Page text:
Title: A Morbid Taste for Bones (Book One of the Brother Cadfael Mysteries)
Author: Ellis Peters
Synopsis: "In the remote Welsh mountain village of Gwytherin lies the grave of Saint Winifred. Now, in 1137, the ambitious head of Shrewsbury Abbey had decided to acquire the sacred remains for his Benedictine order. Native Welshman Brother Cadfael is sent on the expedition to translate and finds the rustic villagers of Gwytherin passionately divided by the Benedictine's offer for the saint's relics. Canny, wise, and all too worldly, he isn't surprised when this taste for bones leads to bloody murder. The leading opponent to moving the grave has been shot dead with a mysterious arrow, and some say Winifred herself held the bow. Brother Cadfael knows a carnal hand did the killing. But he doesn't know that his plan to unearth a murderer may dig up a case of love and justice... where the wages of sin may be scandal or Cadfael's own ruin." (from the back cover)
I tend to read mysteries during the winter season. I'm not sure why that is exactly, but there is something about the early darkness and the cold that makes me want to curl up under my reading lamp with a cup of hot tea and become immersed in the puzzling, unknown, and strange. Perhaps it is the idea of something enigmatic, covert, or cryptic that seems to set so well with me when it is dark and cold. The season just seems to match the atmosphere.
With all that said, A Morbid Taste for Bones is pretty low key as far as mysteries go. There is no gore, nor is the tension terribly high, and what excitement there is comes mainly at the end. I was a bit surprised that the physical historical setting is not a great focus. Instead, Peters chooses to focus on the main character, Brother Cadfael, a Benedictine monk, and the politics and power plays of the Medieval church.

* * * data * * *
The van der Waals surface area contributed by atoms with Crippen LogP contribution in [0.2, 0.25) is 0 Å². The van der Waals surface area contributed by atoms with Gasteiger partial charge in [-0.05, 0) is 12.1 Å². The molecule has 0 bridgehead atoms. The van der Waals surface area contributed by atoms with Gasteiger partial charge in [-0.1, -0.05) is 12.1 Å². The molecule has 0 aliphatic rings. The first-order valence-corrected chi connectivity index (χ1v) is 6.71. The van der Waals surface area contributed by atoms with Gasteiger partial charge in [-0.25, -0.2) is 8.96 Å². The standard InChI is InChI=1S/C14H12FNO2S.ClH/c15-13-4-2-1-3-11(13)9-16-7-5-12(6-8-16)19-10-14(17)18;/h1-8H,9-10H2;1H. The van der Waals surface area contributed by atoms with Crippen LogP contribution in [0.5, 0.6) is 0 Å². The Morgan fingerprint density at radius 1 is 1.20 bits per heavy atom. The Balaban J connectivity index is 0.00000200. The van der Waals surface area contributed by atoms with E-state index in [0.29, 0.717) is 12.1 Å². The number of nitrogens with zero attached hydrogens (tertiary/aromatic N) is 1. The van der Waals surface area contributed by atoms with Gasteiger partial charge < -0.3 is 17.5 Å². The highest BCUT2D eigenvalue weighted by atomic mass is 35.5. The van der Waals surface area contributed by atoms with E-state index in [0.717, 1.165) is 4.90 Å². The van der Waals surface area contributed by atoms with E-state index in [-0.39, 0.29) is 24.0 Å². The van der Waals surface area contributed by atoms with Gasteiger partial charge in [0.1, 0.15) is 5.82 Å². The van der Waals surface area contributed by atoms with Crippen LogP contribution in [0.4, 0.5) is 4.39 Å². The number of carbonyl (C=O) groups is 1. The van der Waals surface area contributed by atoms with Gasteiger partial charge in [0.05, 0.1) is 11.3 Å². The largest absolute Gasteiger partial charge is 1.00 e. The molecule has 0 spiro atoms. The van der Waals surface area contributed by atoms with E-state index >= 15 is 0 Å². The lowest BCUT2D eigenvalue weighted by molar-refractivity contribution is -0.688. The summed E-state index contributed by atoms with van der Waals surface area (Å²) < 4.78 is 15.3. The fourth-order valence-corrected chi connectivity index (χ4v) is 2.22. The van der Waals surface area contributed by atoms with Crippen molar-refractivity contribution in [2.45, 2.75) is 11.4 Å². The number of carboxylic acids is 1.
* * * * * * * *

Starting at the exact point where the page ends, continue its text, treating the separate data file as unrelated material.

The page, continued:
Peters wrote the Brother Cadfael series later in her life. Perhaps this gave her a greater ability to empathize with her older character, because she captured him well. Cadfael has joined the cloister as a "retirement job." He has already lived a very worldly life. This makes him a perceptive, patient, and watchful personality. He understands the ambitions and motivations of others, and this makes him good at solving crime.
Cadfael also has a wry sense of humor. In one scene, he is listening to a younger Brother rant about the ambitions of their Prior and his plans to dig up the bones of a saint and bring them back to the Abbey as relics. While we get the impression that Cadfael does indeed find this activity a bit repulsive, he can not be overtly subversive:
"I don't see why they should want to dig up the poor lady's dust. It seems like charnel-house business to me, not church business. And you think exactly the same," he said firmly, and stared out his elder, eye to eye.
"When I want to hear my echo," said Brother Cadfael, "I will speak first."
I like Brother Cadfael not only for his wry humor, but also for his quiet subversiveness. As I mentioned above, Cadfael is not young and inexperienced. He understands the need to work within a quite intermingled societal and religious structure, but he comprehends all too well the harm that comes from power plays by the ruling bodies, both "prince" and "bishop." His subversiveness flows from his compassion and sense of justice.
"It was a long time since he had exercised some of his more questionable skills, he was glad to be confirmed in believing that he had forgotten none of them, and that every one had a meritorious use in the end."
I am very excited to read more of the Brother Cadfael mysteries! If you are looking for a well paced novel with a very likable main character and a Medieval setting, then you might just like this series too.
Also reviewed by: things mean a lot
I read this for the Merely Mystery Reading Challenge hosted by Literary Feline.